Double Amputee Takes Charge Of Wounded Warrior Program
(July 18, 2010)
Lt. Col. Gregory D. Gadson, a West Point graduate, lost both of his legs to a roadside bomb in Iraq in 2007. Despite nearly losing his life, Gadson went on to complete two graduate degrees and recovered with assistance from the Wounded Warrior Program, which he is now responsible for. Courtesy photo
| ||WASHINGTON (Army News Service, July 14, 2010) |
The U.S. Army Wounded Warrior Program gained a new director Tuesday -- one who has a lot in common with those he'll be leading.
Lt. Col. Gregory D. Gadson, a West Point graduate, lost both of his legs to a roadside bomb in Iraq in 2007. Despite nearly losing his life, Gadson went on to complete two graduate degrees and recovered with assistance from the Wounded Warrior Program, which he is now responsible for.
The Wounded Warrior Program, nicknamed AW2, is the official Army program that assists and advocates for the most severely wounded, ill, and injured Soldiers, veterans, and their families.
"It's all about the Army making good on its promise to never leave a fallen comrade," said Brig. Gen. Gary H. Cheek, commanding general for the Warrior Transition Command, which AW2 falls under.
Gadson replaced AW2 director Col. James S. Rice, who spent three years at the post. Jokingly, Rice handed Gadson his Blackberry smartphone during the handover ceremony.
"I think having been wounded and having grown up in the AW2 program, it's given me a certain lens that not many have had ... I have that patient perspective and hopefully I can communicate those experiences to make the organization better," Gadson said.
Gadson made a splash in national media in 2008 when the New York Giants adopted him as a good-luck charm and source of inspiration, taking them all the way to the Super Bowl.
|Gadson, who played football at West Point with Giants wide-receiver coach Mike Sullivan, received a visit from Sullivan during his recovery at Walter Reed Army Medical Center. When asked if there was anything he needed, Gadson asked Sullivan to see the Giants play when they came to Washington. When the Giants came to town, Sullivan took him up on his request and asked Gadson to say a few words to the team before the game. They won, breaking the Giants out of a losing streak. |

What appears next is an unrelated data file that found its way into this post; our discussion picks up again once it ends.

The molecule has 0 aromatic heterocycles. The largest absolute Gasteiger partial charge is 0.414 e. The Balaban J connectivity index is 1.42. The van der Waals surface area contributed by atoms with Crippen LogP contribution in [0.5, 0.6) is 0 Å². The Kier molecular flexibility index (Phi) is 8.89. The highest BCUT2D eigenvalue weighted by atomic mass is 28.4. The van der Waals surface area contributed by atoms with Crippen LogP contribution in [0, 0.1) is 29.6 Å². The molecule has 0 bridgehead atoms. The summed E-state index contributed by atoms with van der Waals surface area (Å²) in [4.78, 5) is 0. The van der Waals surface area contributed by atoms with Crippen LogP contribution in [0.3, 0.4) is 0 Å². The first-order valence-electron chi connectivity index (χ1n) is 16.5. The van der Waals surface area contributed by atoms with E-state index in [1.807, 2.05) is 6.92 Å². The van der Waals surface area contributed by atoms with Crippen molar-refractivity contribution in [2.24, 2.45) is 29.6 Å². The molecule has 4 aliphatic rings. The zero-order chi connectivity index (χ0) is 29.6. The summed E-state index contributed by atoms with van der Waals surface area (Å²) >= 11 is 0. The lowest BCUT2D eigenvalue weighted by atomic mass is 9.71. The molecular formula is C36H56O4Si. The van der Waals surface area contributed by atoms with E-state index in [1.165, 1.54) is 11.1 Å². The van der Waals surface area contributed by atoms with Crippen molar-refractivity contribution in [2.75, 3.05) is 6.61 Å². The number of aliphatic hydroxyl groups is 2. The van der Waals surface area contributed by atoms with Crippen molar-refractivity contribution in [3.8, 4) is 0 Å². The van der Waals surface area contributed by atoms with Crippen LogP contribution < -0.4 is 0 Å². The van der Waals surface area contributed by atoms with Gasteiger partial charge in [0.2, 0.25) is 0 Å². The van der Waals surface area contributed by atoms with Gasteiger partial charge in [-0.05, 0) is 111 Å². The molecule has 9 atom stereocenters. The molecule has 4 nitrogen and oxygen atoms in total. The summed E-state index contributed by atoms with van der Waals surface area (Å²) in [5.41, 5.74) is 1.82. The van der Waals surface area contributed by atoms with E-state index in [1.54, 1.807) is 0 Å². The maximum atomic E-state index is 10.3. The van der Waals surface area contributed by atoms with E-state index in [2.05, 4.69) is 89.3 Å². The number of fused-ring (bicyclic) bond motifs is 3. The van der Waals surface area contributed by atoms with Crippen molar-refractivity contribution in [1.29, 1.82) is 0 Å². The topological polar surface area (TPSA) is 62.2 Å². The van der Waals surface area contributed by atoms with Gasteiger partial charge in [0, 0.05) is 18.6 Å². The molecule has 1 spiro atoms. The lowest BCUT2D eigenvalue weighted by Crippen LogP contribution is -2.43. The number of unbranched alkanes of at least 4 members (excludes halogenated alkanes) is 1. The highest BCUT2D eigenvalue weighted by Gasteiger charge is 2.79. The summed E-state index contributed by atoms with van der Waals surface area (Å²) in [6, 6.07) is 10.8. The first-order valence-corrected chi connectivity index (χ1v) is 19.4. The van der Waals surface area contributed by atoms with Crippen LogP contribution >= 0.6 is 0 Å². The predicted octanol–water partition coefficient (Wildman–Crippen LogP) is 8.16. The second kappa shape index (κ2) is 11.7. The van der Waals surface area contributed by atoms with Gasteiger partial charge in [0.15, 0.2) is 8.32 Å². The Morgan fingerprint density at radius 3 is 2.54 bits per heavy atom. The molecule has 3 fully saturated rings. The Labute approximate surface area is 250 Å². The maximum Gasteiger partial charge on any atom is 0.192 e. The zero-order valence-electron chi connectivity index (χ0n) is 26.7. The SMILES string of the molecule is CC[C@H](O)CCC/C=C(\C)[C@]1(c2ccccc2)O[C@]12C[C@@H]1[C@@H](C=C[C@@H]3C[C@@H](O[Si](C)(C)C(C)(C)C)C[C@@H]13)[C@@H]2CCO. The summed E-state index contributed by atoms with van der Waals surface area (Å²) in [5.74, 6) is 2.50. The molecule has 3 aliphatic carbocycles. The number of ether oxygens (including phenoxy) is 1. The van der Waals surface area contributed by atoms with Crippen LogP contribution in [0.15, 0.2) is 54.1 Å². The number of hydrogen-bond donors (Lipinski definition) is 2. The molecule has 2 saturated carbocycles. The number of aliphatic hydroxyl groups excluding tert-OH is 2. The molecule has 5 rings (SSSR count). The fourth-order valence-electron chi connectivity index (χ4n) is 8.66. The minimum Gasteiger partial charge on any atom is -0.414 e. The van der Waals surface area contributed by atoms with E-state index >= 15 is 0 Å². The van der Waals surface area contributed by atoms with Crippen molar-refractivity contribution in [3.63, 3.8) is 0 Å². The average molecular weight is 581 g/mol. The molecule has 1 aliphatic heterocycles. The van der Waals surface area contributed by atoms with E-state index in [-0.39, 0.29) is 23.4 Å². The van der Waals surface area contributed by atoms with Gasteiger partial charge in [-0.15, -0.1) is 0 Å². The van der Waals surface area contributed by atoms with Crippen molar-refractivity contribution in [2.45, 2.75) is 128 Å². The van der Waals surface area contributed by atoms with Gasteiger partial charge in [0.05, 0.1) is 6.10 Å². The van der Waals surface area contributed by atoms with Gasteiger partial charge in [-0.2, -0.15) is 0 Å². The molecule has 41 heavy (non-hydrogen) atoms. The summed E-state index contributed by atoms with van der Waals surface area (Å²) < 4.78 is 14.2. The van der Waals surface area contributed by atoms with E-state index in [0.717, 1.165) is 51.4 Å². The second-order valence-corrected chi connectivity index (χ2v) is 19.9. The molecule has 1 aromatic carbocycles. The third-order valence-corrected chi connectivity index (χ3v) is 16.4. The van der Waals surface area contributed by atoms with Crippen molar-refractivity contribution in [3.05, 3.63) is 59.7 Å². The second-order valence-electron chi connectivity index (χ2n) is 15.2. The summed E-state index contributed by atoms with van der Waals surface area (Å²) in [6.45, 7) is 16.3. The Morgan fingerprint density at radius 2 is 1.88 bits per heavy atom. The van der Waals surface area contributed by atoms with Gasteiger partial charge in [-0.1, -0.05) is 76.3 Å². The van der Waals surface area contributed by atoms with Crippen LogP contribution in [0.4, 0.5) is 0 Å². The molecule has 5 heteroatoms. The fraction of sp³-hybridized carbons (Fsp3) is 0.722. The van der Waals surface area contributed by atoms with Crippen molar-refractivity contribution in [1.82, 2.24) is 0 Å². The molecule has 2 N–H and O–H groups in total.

Gadson continued to attend Giants games and motivate the players all the way up to the Super Bowl, which Gadson and his family were invited to attend. The Giants called him their inspiration, but Gadson said he was the one who felt honored to be included as part of the Giants' team.
Since then, Gadson has also been recognized for being the first person to receive the latest version of battery-powered "bionic" prosthetic knees, called Power Knees.
Cheek, who had advocated for Gadson to replace Rice in the position, was emotional during the change-of-authority ceremony.
"Wow, what a day for the Army," Cheek said choking back tears, "because the Army Wounded Warrior Program brings home today one of their own. What a great message that sends ... it tells our wounded warriors that 'if it's possible for him, it's possible for me.'"
Gadson said he is honored and humbled to be selected, yet maintains that he plays a small part in a bigger picture.
"This is not about me, this is an opportunity to continue to serve those who have made huge sacrifices for our nation, and we owe that to them," Gadson said. "If I allow myself to think about it, I can become emotional, because I know where I was three years ago, and this certainly wasn't on the horizon at that point for me."
Article and photo by Alexandra Hemmerly-Brown
4th Infantry Division Public Affairs Office
Reprinted from Army News Service
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